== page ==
Reposting: Scientists Predicted Jump in Temperatures

March 13, 2016

The new global temperature graphs from this week are causing gasps across the scientific community. I’m reposting here my 2014 interviews with Kevin Trenberth and Gerald Meehl, who both spoke about the possibility of a “step change” in global temperatures, somehow initiated by large El Nino events, such as what we saw in 1998, and this year.

Worth showing to anyone who thinks scientists do not have a handle on the basic physics of climate.
——, Sept. 14, 2015:

Above, my interview with Kevin Trenberth in 2014.  We agreed that if certain predictions came true, that I’d make sure the video got recirculated – and with today’s new announcement by the UK Met Office, a burgeoning El Nino in the Pacific, and 2015 looking like the warmest year ever – blowing the doors off 2014 – now is that time.

Dr. Trenberth spoke about large cycles in the Pacific that are part of natural variability, and how the ocean has tended in recent years to take more heat into greater depths, where it can not show up on surface temperature measurements.

Dr. Trenberth further predicted, starting at about 9:00 above, that a new El Nino event, if strong enough, like the one we are seeing now, would jumpstart the kind of warming trend that we saw between the mid-70s and 1998.

El Nino years tend to be hotter.

Recent measurements show that the current El Nino is looking a lot like the 1998 mega-event.

In a recent piece in Science magazine, Trenberth expanded on the idea, with a helpful graph showing the “stepwise” motion of global mean surface temperatures, (GMST) with the swings of the Pacific Decadal Oscillation. (PDO)

He wrote:

The main pacemaker of variability in rates of GMST increase appears to be the PDO, with aerosols likely playing a role in the earlier big hiatus. There is speculation whether the latest El Niño event and a strong switch in the sign of the PDO since early 2014 (see the figure) mean that the GMST is stepping up again. The combination of decadal variability and a trend from increasing greenhouse gases makes the GMST record more like a rising staircase
than a monotonic rise. As greenhouse gas concentrations rise further, a negative decadal trend in GMST becomes less likely ( 13). But there will be fluctuations in rates of warming and big regional variations associated with natural variability. It is important to expect these and plan for them.

Dr. Trenberth further predicted, in 2013, that an anticipated large El Nino might trigger a phase change in the Pacific Decadal oscillation, and a new step up in global temperatures. This seems to be playing out now.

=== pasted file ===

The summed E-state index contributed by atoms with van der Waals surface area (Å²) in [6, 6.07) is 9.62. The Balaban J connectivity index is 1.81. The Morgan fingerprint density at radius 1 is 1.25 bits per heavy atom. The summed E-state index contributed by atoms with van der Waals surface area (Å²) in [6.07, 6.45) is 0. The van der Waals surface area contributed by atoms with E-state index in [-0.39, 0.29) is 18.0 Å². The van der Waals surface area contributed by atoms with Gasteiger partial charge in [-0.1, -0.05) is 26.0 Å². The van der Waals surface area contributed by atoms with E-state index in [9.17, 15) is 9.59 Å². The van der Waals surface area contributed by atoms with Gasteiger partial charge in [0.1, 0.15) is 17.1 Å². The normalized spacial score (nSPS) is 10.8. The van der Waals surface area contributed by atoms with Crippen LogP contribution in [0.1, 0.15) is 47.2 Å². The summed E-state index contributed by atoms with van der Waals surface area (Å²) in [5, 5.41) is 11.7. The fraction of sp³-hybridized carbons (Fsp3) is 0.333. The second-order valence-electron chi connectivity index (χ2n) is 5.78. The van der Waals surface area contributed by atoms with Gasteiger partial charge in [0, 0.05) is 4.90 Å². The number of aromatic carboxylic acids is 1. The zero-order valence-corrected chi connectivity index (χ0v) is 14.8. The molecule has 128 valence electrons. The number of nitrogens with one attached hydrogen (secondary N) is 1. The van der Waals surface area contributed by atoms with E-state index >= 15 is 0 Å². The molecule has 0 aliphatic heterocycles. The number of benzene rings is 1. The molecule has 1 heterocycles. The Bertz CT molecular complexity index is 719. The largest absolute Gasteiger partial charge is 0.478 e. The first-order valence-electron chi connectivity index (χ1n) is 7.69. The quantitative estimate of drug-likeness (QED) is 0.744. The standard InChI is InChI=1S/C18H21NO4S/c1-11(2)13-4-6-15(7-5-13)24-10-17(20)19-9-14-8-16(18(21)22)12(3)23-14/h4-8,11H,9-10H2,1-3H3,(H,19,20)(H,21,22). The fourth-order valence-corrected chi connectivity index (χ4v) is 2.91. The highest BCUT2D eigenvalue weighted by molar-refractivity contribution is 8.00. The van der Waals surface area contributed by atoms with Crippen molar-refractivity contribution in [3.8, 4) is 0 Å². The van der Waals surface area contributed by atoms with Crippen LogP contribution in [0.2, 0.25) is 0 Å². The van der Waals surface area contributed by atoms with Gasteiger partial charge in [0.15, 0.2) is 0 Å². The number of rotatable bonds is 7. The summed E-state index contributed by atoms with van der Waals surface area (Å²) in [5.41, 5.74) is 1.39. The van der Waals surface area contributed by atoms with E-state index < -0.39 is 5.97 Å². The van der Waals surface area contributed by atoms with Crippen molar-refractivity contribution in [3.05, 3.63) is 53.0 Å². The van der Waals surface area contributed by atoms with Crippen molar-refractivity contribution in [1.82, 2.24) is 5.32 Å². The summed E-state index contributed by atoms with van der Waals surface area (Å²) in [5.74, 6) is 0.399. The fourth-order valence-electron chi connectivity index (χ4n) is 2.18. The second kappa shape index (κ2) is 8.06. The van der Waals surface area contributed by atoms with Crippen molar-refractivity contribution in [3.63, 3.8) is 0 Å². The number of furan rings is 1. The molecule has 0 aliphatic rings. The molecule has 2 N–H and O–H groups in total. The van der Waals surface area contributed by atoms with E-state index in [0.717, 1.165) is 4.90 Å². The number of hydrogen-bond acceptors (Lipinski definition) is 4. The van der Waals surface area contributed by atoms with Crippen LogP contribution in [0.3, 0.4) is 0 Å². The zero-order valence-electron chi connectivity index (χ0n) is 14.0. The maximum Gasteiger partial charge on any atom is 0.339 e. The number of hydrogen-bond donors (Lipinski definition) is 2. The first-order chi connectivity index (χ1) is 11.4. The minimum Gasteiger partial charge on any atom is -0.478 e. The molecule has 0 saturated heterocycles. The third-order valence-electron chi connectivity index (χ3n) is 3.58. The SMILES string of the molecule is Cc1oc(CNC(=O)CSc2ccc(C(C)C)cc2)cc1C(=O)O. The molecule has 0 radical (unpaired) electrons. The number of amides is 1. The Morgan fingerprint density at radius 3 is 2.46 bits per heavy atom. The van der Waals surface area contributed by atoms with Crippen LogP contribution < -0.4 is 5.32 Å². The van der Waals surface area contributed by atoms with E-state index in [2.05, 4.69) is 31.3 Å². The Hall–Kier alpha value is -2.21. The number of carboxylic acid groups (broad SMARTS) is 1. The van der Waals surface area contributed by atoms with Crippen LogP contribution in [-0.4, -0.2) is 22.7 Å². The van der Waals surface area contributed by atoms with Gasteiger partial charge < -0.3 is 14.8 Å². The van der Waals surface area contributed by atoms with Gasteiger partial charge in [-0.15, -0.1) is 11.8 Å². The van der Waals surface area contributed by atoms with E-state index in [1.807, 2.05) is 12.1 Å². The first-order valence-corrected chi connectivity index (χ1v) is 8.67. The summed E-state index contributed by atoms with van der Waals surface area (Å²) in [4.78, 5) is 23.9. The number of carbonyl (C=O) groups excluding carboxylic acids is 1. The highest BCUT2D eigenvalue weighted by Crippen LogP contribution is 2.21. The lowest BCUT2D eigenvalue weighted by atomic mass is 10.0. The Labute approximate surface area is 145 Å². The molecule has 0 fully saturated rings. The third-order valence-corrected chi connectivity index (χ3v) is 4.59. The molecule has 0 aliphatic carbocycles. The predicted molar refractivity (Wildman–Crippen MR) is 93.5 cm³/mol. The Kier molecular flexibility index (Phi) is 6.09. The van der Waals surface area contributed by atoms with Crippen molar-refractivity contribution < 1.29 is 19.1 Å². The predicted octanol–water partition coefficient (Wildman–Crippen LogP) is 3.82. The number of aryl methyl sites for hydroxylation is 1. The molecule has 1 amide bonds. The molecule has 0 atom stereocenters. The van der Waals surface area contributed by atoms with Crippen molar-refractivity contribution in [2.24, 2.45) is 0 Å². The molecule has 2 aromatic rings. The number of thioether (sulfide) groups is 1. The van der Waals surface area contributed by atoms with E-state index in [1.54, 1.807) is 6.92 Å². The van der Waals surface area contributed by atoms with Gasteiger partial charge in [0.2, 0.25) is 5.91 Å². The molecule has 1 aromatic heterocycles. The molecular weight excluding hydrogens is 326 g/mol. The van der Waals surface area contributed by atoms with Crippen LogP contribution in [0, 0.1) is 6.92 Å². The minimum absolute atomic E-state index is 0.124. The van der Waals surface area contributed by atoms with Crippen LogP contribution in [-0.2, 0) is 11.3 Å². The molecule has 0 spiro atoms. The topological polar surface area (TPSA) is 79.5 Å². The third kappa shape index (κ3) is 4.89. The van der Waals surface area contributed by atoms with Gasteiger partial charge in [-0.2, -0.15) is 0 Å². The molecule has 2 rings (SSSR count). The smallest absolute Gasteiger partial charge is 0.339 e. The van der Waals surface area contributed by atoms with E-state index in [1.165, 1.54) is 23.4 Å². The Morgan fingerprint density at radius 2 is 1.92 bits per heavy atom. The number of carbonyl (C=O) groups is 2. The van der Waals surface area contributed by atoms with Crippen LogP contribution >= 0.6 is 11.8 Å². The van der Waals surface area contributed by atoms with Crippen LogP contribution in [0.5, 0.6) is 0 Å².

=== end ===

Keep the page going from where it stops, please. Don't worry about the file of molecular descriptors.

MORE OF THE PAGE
In a 2014 interview, Trenberth’s colleague at the National Center for Atmospheric Research, Gerald Meehl, spoke about the contributions of natural variability to the perception of “pause” in surface temperature.  The interviews taken together give a strong impression of how well the senior climate scientists have understood and anticipated the dynamics of global temperature, even with the unpredictability of internal cycles like El Nino and PDO.

In this case, Meehl is talking about “decadal climate prediction” – a new way of climate modeling.   In a traditional climate model, the model is “initialized”, or begun, with the conditions known starting in 1850 and allowed to run with the random variations playing out in the artificial system.  In the new methodology, the models are “initialized” in the 1990s – updated with actual conditions at that time – and they do tend to show with some skill the slower rise in surface temperatures of the past decade or so.

Meehl points out that after the huge, and hot, El Nino of 1998, the pacific went into a large La Nina, or cooling, phase, that in effect, we had not come out of, until recently.  Now the UK Met Office paper out this week is confirming that Trenberth and Meehl’s insights have been prescient.


Here, my most recent interview with Trenberth, from December 2015 :


9 Responses to “Reposting: Scientists Predicted Jump in Temperatures”

  1. Anyone can get a step change if you fabricate the data!

    • Predictable denier behavior: Those who aren’t competent enough to analyze the data themselves will attack those who are.

    • Torsten Says:

      And yet even Christy and Spencer’s UAH satellite temperature record, adjusted in Version 6 to “fabricate” lower temperatures relative to their previous version, shows a record high anomaly for February 2016. Care to explain that, SS?

    • redskylite Says:

      And I suppose the Japan Meteorological Agency, the Hong Kong Observatory and even the Russian temperature measuring agents are in the very same conspiracy. You are delusional, you cannot accept the facts.

    • What ScSc really means: “I will never ever accept any evidence that goes against my beliefs. I’d rather live in my little fantasy land made out of conspiracy theories and other delusions.”

  2. John Scanlon Says:

    Climate in the news from Sydney:

    It was 41 C again today in Perth. Days like this one can’t help wondering, what if the temperature anomaly’s even higher next month? Or like the cartoon with that news story where the kid asks ‘how many weathers make a climate?’

  3. On your graph from 1994 to 2012… have the titles reversed. 1994 – 1998 was El Nino (warming)……and post that was La Nina (cooling).

  4. […] A senior scientist cautions me to keep this in mind – and especially in climate communication efforts, not to create an expectation that this is going to continue on a steady rocket like February – at least so far as we know. We expect there will be a leveling out, after which temps will fluctuate around a new, hotter “stair step”, as Kevin Trenberth predicted several years ago. […]

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